A: Love on a Dime and Love on Assignment took me forever to write because they were the first books I completed. Actually I finished a short novel between the two, but it’s not salvageable so I usually forget I wrote it. Love on a Dime and Love on Assignment took years to finish because I was learning how to write a novel and build a story. My latest release and last in the Ladies of Summerhill series, Love by the Book, took me 4 ½ months from start to finish. I’m a slow writer and never would’ve believed I could write a long book in that short amount of time. But I had a deadline and I was determined to meet it on time. Nine months to a year would be much easier for me, but contracts tend to have tight deadlines.
I don’t do a set number of drafts, but I practically have the chapters memorized by the time I send it into my editor so I guess I do many drafts. After a while I quit because I’m too familiar with the work to find additional mistakes or ways to improve. I imagine if I had another few months I could look through the manuscript again with a fresh perspective and find places to tweak.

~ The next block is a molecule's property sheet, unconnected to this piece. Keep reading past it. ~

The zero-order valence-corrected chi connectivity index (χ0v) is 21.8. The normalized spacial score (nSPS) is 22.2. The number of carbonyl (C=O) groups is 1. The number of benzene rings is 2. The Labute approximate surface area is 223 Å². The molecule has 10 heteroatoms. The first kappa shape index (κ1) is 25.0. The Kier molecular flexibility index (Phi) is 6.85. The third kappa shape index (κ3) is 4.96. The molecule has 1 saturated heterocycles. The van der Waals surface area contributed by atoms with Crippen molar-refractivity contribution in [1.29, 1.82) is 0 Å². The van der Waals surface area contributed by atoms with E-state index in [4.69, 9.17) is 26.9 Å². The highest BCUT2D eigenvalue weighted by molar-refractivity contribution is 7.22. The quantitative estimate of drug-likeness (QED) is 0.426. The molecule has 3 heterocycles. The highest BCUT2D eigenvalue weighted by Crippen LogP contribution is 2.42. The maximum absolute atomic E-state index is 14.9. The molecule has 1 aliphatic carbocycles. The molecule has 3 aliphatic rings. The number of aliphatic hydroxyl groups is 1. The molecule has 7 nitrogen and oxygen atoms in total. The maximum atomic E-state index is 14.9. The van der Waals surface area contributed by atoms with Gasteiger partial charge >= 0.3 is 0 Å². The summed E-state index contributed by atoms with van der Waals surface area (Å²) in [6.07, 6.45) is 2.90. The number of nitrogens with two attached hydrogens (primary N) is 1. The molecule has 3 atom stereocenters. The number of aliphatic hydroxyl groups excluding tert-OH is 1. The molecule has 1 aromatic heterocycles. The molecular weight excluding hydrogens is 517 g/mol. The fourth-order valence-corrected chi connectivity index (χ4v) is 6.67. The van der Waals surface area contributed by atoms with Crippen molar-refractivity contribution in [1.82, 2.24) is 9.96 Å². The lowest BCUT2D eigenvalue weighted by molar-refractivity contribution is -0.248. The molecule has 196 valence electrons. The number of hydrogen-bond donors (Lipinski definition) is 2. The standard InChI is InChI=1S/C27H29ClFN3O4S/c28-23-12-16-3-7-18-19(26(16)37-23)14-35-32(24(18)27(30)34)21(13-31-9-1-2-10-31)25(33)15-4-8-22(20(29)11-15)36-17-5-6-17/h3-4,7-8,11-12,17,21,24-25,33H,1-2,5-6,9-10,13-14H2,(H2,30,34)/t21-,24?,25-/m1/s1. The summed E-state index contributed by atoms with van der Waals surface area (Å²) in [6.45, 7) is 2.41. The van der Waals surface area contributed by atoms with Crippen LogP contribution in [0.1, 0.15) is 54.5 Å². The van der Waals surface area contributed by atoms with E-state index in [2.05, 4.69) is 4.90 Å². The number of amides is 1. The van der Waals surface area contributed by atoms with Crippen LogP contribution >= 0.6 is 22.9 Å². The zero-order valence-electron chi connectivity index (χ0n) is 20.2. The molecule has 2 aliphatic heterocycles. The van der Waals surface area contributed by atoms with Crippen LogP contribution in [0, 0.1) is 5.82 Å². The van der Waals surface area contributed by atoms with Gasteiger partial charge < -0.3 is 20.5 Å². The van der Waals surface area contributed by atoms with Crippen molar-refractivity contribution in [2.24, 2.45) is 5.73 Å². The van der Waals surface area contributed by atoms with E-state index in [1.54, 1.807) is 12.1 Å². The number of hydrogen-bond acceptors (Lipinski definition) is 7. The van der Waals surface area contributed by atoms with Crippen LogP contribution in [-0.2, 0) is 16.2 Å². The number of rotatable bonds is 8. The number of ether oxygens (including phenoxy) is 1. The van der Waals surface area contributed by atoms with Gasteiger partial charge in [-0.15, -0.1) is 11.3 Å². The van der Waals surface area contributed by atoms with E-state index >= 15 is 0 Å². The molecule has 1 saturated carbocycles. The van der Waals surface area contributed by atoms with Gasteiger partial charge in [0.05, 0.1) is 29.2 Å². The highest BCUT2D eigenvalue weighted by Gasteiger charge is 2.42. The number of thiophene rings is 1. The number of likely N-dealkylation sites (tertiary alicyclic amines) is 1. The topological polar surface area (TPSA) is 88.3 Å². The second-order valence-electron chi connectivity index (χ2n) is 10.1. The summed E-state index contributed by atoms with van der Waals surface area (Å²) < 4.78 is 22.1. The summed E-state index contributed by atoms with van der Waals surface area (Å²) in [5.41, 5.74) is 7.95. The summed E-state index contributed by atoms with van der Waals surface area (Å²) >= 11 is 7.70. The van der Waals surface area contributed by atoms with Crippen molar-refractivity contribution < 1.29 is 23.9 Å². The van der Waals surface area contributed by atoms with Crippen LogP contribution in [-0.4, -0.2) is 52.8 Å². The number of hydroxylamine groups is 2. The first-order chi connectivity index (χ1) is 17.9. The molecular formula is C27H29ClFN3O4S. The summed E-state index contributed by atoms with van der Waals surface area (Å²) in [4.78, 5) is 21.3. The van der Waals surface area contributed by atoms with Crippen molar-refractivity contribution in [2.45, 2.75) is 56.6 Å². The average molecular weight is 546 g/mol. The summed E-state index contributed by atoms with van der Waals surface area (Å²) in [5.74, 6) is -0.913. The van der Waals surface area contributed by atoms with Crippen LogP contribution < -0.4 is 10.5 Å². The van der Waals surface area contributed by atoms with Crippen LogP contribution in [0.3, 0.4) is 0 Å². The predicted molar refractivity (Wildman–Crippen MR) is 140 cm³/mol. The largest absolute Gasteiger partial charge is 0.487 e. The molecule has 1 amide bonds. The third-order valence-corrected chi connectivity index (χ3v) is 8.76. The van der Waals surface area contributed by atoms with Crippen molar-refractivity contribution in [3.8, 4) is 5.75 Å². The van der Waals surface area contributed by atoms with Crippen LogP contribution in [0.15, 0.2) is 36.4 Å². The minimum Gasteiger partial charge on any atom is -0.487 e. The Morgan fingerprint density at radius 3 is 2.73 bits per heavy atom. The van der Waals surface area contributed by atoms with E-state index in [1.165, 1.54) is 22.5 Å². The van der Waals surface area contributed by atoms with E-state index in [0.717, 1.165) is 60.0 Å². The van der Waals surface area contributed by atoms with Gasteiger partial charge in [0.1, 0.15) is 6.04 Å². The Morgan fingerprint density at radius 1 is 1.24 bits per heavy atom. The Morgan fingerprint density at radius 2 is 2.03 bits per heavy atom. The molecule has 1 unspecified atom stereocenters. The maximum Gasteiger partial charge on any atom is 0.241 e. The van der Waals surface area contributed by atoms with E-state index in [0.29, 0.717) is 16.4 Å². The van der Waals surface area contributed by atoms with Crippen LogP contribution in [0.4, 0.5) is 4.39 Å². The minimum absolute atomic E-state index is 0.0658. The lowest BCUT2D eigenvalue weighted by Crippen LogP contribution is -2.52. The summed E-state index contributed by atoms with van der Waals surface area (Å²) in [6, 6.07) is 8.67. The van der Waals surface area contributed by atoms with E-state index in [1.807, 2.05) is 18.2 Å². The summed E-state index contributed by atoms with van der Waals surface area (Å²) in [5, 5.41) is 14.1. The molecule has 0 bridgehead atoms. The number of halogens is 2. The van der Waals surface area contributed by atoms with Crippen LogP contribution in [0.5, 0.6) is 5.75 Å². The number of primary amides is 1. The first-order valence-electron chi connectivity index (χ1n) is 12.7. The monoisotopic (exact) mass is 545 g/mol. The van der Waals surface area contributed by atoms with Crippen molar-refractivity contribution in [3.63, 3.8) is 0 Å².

Q: Do you plot out your story ahead of time, or do you think it up as you go?
A: Both. I write a fairly detailed synopsis and then follow that with a skeletal outline of the plot with all the major plot points. Since I’m a visual person I like seeing the entire story laid out in front of me. I can spot holes in the plot etc. that way. I fill in any scenes that pop into my head, but I don’t try to conjure up scenes at this point. So I need to know where I’m going and I have some idea how I’m going to get there. I usually take one section of the story at a time and work at it. For example, I write down everything that needs to happen in the beginning, and then devise as many scenes as I can. Then I start writing. Actually working on the manuscript gets ideas flowing.
Q: Do you treat yourself to something special when a project is completed?
A: My husband and I go out to dinner. Maybe we should take a short vacation, too!
Q: Vacation sounds like fun! After becoming a published author, what surprised you the most?